The ACT's border is 306 kms long and crosses a variety of the ACT’s ecosystems, from the majestic alpine forests to diverse lowlands.
The walk is being led by the Conservation Council’s president, Rod Griffiths, who will be joined by a range of other walkers, who can join the walk for part of a stage or any number of stages.
The walk will take 21 days starting on 7 October 2017 from Hall, following the border in a clockwise direction. The route will take in some of the ACT's roughest and most beautiful country, the source of the ACT’s water supply. Yet many of the stages will involve easy and accessible components allowing for varied involvement by participants.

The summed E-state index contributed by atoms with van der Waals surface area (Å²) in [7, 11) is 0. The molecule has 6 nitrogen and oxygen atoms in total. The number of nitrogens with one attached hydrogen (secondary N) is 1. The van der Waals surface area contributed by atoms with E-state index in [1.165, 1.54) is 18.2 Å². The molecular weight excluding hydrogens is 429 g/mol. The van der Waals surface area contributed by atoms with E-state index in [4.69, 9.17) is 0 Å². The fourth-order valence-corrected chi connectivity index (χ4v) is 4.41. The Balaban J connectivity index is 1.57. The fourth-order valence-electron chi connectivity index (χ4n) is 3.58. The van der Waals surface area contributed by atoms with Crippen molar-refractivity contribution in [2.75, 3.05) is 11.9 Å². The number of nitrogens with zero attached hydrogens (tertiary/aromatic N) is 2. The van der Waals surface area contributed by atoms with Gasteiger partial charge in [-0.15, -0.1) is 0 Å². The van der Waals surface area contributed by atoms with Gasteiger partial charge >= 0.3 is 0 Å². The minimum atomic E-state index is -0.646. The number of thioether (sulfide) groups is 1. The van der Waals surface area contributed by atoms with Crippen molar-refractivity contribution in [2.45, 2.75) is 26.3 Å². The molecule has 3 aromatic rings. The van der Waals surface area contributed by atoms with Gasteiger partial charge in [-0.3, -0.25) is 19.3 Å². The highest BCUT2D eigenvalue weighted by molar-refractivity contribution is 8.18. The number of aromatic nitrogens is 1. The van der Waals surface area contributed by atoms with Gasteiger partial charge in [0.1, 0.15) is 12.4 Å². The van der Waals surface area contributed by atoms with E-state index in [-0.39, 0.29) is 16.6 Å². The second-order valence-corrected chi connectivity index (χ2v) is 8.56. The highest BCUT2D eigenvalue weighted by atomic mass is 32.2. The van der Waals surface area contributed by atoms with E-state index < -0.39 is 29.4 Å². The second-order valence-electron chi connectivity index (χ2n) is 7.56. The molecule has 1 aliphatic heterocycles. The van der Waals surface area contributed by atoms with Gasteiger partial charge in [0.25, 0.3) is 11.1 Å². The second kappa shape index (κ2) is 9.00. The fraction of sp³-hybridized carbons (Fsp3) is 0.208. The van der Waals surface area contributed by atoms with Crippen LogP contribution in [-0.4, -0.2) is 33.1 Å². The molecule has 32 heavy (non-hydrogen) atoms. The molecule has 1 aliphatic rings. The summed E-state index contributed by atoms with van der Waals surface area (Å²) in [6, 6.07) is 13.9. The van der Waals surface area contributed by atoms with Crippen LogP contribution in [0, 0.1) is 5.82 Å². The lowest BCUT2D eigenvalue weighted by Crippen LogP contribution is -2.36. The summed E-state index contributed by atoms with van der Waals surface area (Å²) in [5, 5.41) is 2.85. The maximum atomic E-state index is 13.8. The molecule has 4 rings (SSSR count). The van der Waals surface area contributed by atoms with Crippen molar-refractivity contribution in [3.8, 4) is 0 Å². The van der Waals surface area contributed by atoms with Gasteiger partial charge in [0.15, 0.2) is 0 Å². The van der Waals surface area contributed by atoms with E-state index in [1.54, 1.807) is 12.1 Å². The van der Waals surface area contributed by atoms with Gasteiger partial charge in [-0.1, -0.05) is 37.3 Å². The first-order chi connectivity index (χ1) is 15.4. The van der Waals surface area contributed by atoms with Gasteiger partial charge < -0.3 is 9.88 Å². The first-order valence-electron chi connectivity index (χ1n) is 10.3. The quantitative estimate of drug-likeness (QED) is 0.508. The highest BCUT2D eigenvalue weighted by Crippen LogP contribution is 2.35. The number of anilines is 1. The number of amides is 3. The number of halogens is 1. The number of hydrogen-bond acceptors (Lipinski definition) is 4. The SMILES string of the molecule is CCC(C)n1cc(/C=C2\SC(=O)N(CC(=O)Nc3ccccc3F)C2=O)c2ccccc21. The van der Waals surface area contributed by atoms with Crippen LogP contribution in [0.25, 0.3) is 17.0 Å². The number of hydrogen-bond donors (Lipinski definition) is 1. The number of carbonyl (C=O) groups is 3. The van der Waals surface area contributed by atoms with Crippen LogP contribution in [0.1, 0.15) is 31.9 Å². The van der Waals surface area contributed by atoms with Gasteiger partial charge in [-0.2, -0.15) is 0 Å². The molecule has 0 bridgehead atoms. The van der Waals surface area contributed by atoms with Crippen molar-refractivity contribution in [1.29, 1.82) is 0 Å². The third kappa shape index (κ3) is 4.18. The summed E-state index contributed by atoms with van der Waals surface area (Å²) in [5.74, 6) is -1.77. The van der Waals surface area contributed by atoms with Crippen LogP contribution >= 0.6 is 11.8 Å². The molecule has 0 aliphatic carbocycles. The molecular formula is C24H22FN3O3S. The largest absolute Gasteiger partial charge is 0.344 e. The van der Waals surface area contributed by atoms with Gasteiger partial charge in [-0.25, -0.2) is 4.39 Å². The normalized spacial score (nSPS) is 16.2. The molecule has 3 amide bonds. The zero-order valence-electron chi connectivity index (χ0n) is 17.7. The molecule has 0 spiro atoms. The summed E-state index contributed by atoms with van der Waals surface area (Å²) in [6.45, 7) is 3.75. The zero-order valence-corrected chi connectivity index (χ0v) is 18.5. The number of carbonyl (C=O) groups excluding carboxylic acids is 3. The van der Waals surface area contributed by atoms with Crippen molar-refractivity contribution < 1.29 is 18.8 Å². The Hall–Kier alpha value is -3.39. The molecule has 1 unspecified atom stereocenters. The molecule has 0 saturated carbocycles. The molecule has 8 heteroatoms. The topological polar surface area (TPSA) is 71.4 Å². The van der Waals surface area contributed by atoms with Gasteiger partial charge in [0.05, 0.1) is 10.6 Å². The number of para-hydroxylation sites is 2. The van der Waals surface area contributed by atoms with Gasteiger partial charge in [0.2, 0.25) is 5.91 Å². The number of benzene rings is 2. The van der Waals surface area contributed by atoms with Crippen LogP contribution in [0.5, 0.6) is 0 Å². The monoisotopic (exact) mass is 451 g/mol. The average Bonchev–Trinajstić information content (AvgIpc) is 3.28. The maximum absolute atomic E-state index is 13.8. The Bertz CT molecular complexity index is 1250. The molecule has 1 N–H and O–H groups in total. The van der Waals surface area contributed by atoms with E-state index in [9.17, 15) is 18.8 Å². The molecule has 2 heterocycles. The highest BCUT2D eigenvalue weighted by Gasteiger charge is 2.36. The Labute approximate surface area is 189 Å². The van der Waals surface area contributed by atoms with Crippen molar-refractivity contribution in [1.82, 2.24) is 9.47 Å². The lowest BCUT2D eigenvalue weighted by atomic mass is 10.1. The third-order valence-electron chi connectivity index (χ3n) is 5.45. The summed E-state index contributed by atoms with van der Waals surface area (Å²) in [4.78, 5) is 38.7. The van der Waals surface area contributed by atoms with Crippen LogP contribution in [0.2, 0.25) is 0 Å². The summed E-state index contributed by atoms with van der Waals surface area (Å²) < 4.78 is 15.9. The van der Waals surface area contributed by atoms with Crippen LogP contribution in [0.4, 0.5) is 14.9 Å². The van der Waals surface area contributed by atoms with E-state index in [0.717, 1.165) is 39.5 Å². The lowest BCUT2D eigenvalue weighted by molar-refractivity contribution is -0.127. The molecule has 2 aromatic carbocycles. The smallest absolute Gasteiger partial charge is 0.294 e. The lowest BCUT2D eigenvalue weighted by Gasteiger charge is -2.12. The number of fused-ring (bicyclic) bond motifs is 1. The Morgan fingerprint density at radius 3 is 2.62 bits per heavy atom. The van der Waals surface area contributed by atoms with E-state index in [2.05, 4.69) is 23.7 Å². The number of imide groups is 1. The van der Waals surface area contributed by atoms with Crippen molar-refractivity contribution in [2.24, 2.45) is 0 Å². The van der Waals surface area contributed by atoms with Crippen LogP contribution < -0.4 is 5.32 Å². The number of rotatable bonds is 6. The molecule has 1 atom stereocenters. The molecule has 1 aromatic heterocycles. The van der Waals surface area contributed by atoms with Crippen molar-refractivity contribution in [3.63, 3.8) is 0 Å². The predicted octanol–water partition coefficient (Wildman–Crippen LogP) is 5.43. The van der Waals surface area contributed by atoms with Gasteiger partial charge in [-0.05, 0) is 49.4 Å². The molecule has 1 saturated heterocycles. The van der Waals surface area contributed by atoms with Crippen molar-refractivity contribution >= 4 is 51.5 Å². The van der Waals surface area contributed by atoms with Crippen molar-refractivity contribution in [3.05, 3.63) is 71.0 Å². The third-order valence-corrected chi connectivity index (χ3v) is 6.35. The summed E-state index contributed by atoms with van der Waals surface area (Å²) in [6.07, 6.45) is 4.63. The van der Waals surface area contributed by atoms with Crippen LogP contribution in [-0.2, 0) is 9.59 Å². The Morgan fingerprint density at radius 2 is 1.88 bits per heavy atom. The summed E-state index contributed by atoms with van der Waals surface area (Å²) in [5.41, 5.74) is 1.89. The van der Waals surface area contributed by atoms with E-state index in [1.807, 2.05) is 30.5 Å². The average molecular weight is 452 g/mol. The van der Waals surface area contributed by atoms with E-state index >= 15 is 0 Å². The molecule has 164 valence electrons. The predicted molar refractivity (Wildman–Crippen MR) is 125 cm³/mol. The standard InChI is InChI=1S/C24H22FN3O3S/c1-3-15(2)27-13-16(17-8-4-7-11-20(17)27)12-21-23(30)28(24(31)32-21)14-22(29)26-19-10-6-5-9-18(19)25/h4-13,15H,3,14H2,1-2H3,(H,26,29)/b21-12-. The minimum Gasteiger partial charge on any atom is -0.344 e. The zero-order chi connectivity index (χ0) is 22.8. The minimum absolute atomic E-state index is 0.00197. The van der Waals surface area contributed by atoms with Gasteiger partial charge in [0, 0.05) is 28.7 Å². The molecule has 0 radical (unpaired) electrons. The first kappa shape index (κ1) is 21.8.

Walkers can join for a part day, a full day, or over a number of days as the border does have a range of access points where people could join or leave the walk. The specific stages and a description of them can be found at here.
The walk will be exciting, challenging, and will allow those participating to experience parts of the ACT less travelled, and for the wider community to gain a better understanding of the heritage and environmental diversity of the ACT. Its two key themes will be the state of the natural environment being passed through and the historic significance of the border, so painstaking surveyed by three teams seeking to provide a secure watershed for the ACT’s water supply.